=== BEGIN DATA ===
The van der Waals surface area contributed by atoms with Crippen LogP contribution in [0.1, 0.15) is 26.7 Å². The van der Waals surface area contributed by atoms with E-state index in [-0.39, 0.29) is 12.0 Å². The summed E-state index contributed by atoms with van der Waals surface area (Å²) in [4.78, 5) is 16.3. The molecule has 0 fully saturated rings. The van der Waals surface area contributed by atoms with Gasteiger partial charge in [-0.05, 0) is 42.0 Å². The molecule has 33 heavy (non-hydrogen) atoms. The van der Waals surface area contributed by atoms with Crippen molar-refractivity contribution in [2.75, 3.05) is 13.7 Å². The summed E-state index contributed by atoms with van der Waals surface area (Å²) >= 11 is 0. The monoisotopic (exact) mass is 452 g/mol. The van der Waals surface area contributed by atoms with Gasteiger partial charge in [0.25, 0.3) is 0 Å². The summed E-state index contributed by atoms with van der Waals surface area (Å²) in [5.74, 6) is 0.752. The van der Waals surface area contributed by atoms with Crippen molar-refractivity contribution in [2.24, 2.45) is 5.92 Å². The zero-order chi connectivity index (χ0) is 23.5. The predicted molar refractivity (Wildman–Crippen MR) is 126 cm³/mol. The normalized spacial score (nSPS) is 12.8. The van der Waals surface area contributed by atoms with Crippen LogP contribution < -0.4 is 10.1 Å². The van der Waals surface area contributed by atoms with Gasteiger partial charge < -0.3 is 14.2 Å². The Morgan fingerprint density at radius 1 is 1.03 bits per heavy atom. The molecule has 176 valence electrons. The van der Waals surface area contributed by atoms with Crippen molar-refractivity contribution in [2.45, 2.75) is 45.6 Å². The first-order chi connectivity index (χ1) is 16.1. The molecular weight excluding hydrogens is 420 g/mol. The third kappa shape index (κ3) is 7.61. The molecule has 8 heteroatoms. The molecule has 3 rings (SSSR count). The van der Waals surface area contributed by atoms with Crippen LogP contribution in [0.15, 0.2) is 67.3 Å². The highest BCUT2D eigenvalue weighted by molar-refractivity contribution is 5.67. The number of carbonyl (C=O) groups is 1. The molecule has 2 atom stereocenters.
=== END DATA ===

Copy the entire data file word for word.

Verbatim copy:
The van der Waals surface area contributed by atoms with Crippen LogP contribution in [0.1, 0.15) is 26.7 Å². The van der Waals surface area contributed by atoms with E-state index in [-0.39, 0.29) is 12.0 Å². The summed E-state index contributed by atoms with van der Waals surface area (Å²) in [4.78, 5) is 16.3. The molecule has 0 fully saturated rings. The van der Waals surface area contributed by atoms with Gasteiger partial charge in [-0.05, 0) is 42.0 Å². The molecule has 33 heavy (non-hydrogen) atoms. The van der Waals surface area contributed by atoms with Crippen molar-refractivity contribution in [2.75, 3.05) is 13.7 Å². The summed E-state index contributed by atoms with van der Waals surface area (Å²) >= 11 is 0. The monoisotopic (exact) mass is 452 g/mol. The van der Waals surface area contributed by atoms with Gasteiger partial charge in [0.25, 0.3) is 0 Å². The summed E-state index contributed by atoms with van der Waals surface area (Å²) in [5.74, 6) is 0.752. The van der Waals surface area contributed by atoms with Crippen molar-refractivity contribution in [2.24, 2.45) is 5.92 Å². The zero-order chi connectivity index (χ0) is 23.5. The predicted molar refractivity (Wildman–Crippen MR) is 126 cm³/mol. The normalized spacial score (nSPS) is 12.8. The van der Waals surface area contributed by atoms with Crippen LogP contribution < -0.4 is 10.1 Å². The van der Waals surface area contributed by atoms with Gasteiger partial charge < -0.3 is 14.2 Å². The Morgan fingerprint density at radius 1 is 1.03 bits per heavy atom. The molecule has 176 valence electrons. The van der Waals surface area contributed by atoms with Crippen molar-refractivity contribution in [2.45, 2.75) is 45.6 Å². The first-order chi connectivity index (χ1) is 16.1. The molecular weight excluding hydrogens is 420 g/mol. The third kappa shape index (κ3) is 7.61. The molecule has 8 heteroatoms. The molecule has 3 rings (SSSR count). The van der Waals surface area contributed by atoms with Crippen LogP contribution in [0.15, 0.2) is 67.3 Å². The highest BCUT2D eigenvalue weighted by molar-refractivity contribution is 5.67. The number of carbonyl (C=O) groups is 1. The molecule has 2 atom stereocenters.